This gripping, heartbreaking doc, produced by Leonardo DiCaprio, uncovers the plight of African elephants, brought to the brink of extinction by ivory trafficking. The filmmakers take us undercover inside this illegal world, which has led to more than 150,000 elephants being killed for their ivory in the past five years. 

Watch it if you liked…Blackfish

notes on blindness
Film, Documentaries

Notes on Blindness (2016)

Director Peter Middleton & James Spinney

This remarkable doc follows the story of Aussie academic John Hull, who decided to record, on tape, his four-year-long experience of how it felt to go blind. The film uses his original tapes and dramatises them with actors mouthing his words. It sounds a bit odd but it works perfectly. The brilliant sound design combines these crackly tapes with a gentle, ambient score and the heightened sounds (like rainfall) you hear when one of your senses is fading into black. Nominated for three Baftas, it’s a must-watch. 

Watch it if you liked… 'Black Sun

hot girls wanted
Film, Documentaries

Hot Girls Wanted (2015)

Directors Jill Bauer, Ronna Gradus

This film tells the stories of some of the many young girls who move to Miami to become glamorous porn stars and end up stuck in the industry’s lowest ranks: as the stars of ‘amateur’ videos. We watch as their lines of consent are blurred and their short careers dwindle away. It’s a bleak, disturbing look at an industry that’s increasingly normalised. Netflix are expanding on this doc with series 'Hot Girls Wanted: Turned On' in 2017.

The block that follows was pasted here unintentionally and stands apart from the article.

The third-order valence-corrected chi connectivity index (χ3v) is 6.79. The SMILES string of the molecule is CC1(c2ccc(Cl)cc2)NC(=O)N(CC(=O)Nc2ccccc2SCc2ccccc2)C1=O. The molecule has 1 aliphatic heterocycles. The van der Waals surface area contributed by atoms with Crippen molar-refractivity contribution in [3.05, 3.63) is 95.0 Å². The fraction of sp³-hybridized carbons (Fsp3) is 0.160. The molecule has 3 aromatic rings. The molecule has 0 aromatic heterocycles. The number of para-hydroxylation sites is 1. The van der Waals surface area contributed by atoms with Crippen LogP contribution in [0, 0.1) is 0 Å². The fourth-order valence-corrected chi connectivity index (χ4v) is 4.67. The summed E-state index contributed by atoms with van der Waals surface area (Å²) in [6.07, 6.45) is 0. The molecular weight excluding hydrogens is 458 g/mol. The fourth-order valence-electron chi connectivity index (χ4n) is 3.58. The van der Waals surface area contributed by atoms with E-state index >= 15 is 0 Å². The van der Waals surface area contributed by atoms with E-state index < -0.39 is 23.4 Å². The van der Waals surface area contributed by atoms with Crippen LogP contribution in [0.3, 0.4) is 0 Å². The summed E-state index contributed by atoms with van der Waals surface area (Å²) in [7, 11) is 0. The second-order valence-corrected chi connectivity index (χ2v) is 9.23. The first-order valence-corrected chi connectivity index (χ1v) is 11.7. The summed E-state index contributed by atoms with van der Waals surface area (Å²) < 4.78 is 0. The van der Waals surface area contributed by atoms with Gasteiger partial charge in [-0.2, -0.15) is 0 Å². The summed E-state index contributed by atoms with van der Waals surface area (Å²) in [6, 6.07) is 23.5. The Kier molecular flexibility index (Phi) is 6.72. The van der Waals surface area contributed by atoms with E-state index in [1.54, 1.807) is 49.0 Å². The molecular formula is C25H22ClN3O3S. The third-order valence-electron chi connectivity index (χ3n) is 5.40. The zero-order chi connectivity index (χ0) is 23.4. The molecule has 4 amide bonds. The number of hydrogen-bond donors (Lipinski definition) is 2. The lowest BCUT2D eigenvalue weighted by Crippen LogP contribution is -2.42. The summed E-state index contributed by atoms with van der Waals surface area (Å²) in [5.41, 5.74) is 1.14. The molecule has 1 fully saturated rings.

Watch if you likedBoogie Nights

Iris doc
Film, Documentaries

Iris (2014)

Director Albert Maysles

Iris Apfel is a style icon, a businesswoman and a quick-witted real talker. At 83, she’s the face of campaigns for Kate Spade, Other Stories and MAC Cosmetics and she’s showing no sign of slowing down. Legendary documentary maker Albert Maysles's final film brings you into Iris’s kaleidoscopic world and shines a light on the interior decorating career that took Iris and her husband to ends of the earth sourcing furnishings for the famous. 

Watch if you likedGrey Gardens

Film, Documentaries

Blackfish (2013)

Director Gabriela Cowperthwaite

How many films have changed an entire culture? In the wake of ‘Blackfish’, a graphic, heartbreaking look at the life of a captive killer whale called Tilikum, a wave of protests and petitions – and a drop in ticket sales – forced the Sea World chain to drastically rethink its practices. It’s hardly surprising – this is nature doc as polemic, a powerful, upsetting film with troubling ramifications. 

Watch it if you likedFree Willy

Tell Me Who I Am
Photograph: Lightbox
Film, Documentaries

Tell Me Who I Am

Director Ed Perkins

This enthralling, hard-to-watch doc asks similar questions to ‘Eternal Sunshine of the Spotless Mind’: namely, if you could expunge bad memories or traumatic experiences, would you? And how would that impact your sense of identity? When Alex Lewis lost his memory in a motorbike accident aged 18, his twin brother Marcus helped him piece it back together, omitting some harrowing details about their childhood. Inevitably, the truth emerges over the film’s three chapters, and it becomes apparent that Marcus’s account is a fictional version of events. As the facts are revealed, you’ll wish it hadn’t been. 

Watch if you liked...Three Identical Strangers’